Tag Archives: Week 4

Connect Four

(1) At first I was uncomfortable with the idea of being poked. Then, when it finally happened, I didn’t really understand what had happened. Suffice to say, I thought I was continually being poked, and so kept returning the favour. Then I realised that the message telling me that I’d been poked would remain until I deleted it.

Facebook faux pas.

Unfortunate as this was, the fact I am on Facebook at all is a social networking breakthrough for me. I swore against it:

No. Never. Ghastly idea.

Ultimately, a combination of peer pressure and tutor pressure (apparently “all journalists are on it and you should be too!”) led me to joining the phenomenon, albeit about ten years too late. No sooner had I joined, then I found everyone was experiencing Facebook fatigue and/or committing Facebook suicide (was it something I said?). To be honest, I don’t use it properly- it was six months before I added a picture, and longer before I relaxed some of my privacy settings. I also feel it’s a stalker’s paradise.

Having looked at a few of the Library FB examples, I can’t say they’re thrilling me. As a personal platform, I can see the benefits of FB, particularly the ability to plan events and interact with large groups of people. But I’m less keen on the idea of integrating FB with my workplace/study environments.

(2) As for LinkedIn, I’m undecided as to its effectiveness. On the one hand, I can see the obvious benefits in terms of establishing professional contacts, particularly within the creative and business industries. On the other hand, once I’d registered, filled in some details and started looking for contacts to add, I stopped and thought to myself:

What’s the point?

My existing work colleagues know who I am and where my desk is; and in my role, it’s unlikely that I’m going to be headhunted by some multi-national conglomerate offering me a six figure salary, New York penthouse apartment and private jet. Perhaps when I have more confidence in my own professional/career portfolio I’ll use it, but right now I’m just not ready for LinkedIn. I also find it extremely tedious to navigate, what with its boxes, labels, and stuff everywhere; it’s all rather clunky for my liking, and I take a particular dislike to its bar-chart-of-failure, informing me that I’ve only completed 60% of the registration process. Not as far as I’m concerned. Go away!

(3) And then there was Twitter.

I hated Twitter. It was right up there for me, riding high in the pantheon of irrational hatred, with Facebook, Mariah Carey and Derby.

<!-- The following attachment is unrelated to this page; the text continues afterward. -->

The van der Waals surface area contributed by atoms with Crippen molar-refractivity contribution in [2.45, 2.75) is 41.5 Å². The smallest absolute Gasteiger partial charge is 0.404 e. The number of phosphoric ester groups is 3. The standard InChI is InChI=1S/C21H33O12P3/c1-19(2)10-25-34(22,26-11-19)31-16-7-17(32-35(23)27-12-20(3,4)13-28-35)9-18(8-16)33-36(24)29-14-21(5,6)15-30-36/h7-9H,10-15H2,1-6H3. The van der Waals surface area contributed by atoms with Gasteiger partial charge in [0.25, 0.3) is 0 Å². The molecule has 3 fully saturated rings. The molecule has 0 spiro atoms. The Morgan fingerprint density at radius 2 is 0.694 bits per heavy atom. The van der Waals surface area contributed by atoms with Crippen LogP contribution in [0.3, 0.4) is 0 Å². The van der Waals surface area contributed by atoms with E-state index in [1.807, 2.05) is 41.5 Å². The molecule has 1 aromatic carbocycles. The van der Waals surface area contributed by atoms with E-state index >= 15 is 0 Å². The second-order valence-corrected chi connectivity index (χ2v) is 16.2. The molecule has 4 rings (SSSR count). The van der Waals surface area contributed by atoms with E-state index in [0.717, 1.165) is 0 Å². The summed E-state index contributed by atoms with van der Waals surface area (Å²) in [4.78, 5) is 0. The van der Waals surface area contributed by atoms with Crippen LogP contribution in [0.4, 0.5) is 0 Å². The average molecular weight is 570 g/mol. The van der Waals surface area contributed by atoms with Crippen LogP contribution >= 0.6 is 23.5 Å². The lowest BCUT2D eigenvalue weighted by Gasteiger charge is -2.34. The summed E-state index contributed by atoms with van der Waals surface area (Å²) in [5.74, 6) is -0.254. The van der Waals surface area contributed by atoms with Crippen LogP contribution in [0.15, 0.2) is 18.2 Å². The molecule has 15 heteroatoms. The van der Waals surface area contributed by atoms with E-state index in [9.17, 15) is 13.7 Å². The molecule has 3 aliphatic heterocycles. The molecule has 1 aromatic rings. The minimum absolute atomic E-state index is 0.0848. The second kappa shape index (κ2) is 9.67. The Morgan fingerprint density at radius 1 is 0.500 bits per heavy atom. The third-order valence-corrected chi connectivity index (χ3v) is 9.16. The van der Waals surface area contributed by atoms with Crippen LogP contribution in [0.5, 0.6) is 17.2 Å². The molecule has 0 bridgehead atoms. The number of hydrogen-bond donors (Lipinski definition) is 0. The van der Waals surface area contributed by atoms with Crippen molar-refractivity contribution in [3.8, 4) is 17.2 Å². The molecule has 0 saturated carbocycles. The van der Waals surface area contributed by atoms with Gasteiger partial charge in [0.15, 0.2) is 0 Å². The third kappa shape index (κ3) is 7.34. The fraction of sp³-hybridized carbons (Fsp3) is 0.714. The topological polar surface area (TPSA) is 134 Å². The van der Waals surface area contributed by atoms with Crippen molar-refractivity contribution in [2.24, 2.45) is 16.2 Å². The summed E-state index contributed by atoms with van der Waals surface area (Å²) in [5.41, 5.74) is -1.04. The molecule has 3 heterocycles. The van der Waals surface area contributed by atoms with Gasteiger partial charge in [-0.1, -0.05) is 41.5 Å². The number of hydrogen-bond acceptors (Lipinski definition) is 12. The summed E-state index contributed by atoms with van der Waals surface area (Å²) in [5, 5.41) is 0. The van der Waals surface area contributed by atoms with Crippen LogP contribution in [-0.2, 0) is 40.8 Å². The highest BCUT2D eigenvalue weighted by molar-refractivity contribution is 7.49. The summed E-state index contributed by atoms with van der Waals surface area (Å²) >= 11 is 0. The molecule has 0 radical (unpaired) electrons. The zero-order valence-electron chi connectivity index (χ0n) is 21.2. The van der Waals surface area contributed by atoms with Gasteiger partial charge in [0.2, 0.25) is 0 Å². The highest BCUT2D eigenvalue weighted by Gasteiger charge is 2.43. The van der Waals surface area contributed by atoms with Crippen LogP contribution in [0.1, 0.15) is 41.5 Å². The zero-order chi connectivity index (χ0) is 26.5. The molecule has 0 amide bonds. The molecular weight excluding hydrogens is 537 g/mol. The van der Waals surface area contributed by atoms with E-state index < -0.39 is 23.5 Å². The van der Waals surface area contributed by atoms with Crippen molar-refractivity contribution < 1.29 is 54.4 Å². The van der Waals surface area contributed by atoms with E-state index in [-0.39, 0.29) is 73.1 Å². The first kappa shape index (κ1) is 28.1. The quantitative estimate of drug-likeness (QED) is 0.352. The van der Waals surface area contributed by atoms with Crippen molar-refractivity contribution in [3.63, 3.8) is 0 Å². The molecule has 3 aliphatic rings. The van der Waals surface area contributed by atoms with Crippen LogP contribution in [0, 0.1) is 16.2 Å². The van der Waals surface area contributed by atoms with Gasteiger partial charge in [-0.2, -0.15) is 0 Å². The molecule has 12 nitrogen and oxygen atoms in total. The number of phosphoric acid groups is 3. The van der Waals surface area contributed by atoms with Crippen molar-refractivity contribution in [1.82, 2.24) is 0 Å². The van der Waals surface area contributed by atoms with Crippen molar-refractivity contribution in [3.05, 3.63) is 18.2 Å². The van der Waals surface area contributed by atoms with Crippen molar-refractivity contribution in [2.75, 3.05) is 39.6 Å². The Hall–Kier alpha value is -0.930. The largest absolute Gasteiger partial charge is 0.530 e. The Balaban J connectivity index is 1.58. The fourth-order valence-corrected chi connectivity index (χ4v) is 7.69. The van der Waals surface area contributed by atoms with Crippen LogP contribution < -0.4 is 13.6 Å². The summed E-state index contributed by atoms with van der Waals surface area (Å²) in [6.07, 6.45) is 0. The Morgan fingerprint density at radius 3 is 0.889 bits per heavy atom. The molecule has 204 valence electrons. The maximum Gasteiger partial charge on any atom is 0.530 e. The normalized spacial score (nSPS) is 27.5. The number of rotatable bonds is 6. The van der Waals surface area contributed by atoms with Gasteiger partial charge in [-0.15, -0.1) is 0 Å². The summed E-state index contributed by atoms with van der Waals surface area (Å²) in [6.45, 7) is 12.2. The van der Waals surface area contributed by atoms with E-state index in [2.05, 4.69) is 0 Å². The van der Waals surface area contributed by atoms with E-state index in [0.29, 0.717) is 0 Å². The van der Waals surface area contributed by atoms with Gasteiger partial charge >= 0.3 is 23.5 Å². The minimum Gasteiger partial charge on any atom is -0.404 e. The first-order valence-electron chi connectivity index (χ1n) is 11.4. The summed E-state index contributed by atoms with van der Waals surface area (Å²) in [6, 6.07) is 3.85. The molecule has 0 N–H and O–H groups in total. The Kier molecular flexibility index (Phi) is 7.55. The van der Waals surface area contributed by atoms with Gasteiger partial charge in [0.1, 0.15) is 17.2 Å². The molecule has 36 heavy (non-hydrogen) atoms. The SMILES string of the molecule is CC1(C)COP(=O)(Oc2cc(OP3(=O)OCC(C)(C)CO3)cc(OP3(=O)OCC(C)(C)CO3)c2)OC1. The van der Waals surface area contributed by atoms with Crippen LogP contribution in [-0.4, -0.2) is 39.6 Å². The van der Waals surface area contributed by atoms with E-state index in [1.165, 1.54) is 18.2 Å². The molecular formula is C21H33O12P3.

“All journalists are on Twitter, and you should be too!” was the order; I thought all journalists were far too busy hacking people’s phones than to be sending status updates and tweets all day, but what do I know..?

Anyway, reluctantly I signed up and… I LOVE IT!

Twitter suits me entirely, because it’s pithy, vacuous and deeply self-serving. I know, there are lots of wonderful ways in which Twitter can enhance communications, build social networks and serve a valuable democratic purpose; and the Jan Moir/Stephen Gately scandal brilliantly illustrated the way in which comment on Twitter can influence the news agenda. But I love Twitter for the throwaway triviality- being able to bitch, chat, exchange and interact, and then dispose of the content instantaneously. I think the Library of Congress are bonkers for archiving Tweets (nobody needs to track my commentary on the Eurovision Song Contest, nor my rants at TFL) as Twitter is such an ‘in the moment’ medium. Twitter is the ultimate Web 2.0 product for the low attention-span generation, and as soon as I get myself a smartphone, I’m going to be all over it.

(4) How does this fit in with our work in the library?

Obviously, engaging with our service users is paramount in order to develop effective strategies to support the learning process. But I also think that there should be some degree of separation between student/institution and employee/employer. That’s why I’m:

  • Unsure as to whether publicizing my Twitter profile here is a sensible idea, and:
  • Question whether it’s always wise to utilise every social networking tool in the book in an attempt to connect with students/stakeholders.

I think there is a delicate balance to be struck between engaging with people, and chasing after them. It’s like when politicians tell you about the contents of their iPod, or your parents start describing things as ‘mingin’ or ‘wicked’.

Not cool. Very embarrassing.     


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